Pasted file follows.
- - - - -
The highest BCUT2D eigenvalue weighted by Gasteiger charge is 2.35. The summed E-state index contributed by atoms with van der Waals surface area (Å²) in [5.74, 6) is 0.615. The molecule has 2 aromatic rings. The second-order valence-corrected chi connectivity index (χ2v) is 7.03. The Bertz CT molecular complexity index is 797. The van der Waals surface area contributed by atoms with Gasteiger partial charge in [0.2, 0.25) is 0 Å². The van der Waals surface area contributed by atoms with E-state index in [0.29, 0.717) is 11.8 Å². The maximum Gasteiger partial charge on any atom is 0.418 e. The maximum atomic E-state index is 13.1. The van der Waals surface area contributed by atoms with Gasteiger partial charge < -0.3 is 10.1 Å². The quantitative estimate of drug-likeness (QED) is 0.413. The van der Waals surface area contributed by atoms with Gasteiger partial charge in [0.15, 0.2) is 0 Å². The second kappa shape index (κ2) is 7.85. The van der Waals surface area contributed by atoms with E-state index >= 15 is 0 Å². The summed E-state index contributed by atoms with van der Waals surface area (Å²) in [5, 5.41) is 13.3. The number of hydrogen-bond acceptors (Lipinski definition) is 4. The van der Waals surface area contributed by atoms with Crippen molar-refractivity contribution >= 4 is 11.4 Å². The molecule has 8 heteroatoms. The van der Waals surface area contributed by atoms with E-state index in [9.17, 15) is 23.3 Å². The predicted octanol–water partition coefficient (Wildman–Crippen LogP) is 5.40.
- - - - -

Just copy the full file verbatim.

The highest BCUT2D eigenvalue weighted by Gasteiger charge is 2.35. The summed E-state index contributed by atoms with van der Waals surface area (Å²) in [5.74, 6) is 0.615. The molecule has 2 aromatic rings. The second-order valence-corrected chi connectivity index (χ2v) is 7.03. The Bertz CT molecular complexity index is 797. The van der Waals surface area contributed by atoms with Gasteiger partial charge in [0.2, 0.25) is 0 Å². The van der Waals surface area contributed by atoms with E-state index in [0.29, 0.717) is 11.8 Å². The maximum Gasteiger partial charge on any atom is 0.418 e. The maximum atomic E-state index is 13.1. The van der Waals surface area contributed by atoms with Gasteiger partial charge < -0.3 is 10.1 Å². The quantitative estimate of drug-likeness (QED) is 0.413. The van der Waals surface area contributed by atoms with Gasteiger partial charge in [0.15, 0.2) is 0 Å². The second kappa shape index (κ2) is 7.85. The van der Waals surface area contributed by atoms with E-state index >= 15 is 0 Å². The summed E-state index contributed by atoms with van der Waals surface area (Å²) in [5, 5.41) is 13.3. The number of hydrogen-bond acceptors (Lipinski definition) is 4. The van der Waals surface area contributed by atoms with Crippen molar-refractivity contribution >= 4 is 11.4 Å². The molecule has 8 heteroatoms. The van der Waals surface area contributed by atoms with E-state index in [9.17, 15) is 23.3 Å². The predicted octanol–water partition coefficient (Wildman–Crippen LogP) is 5.40.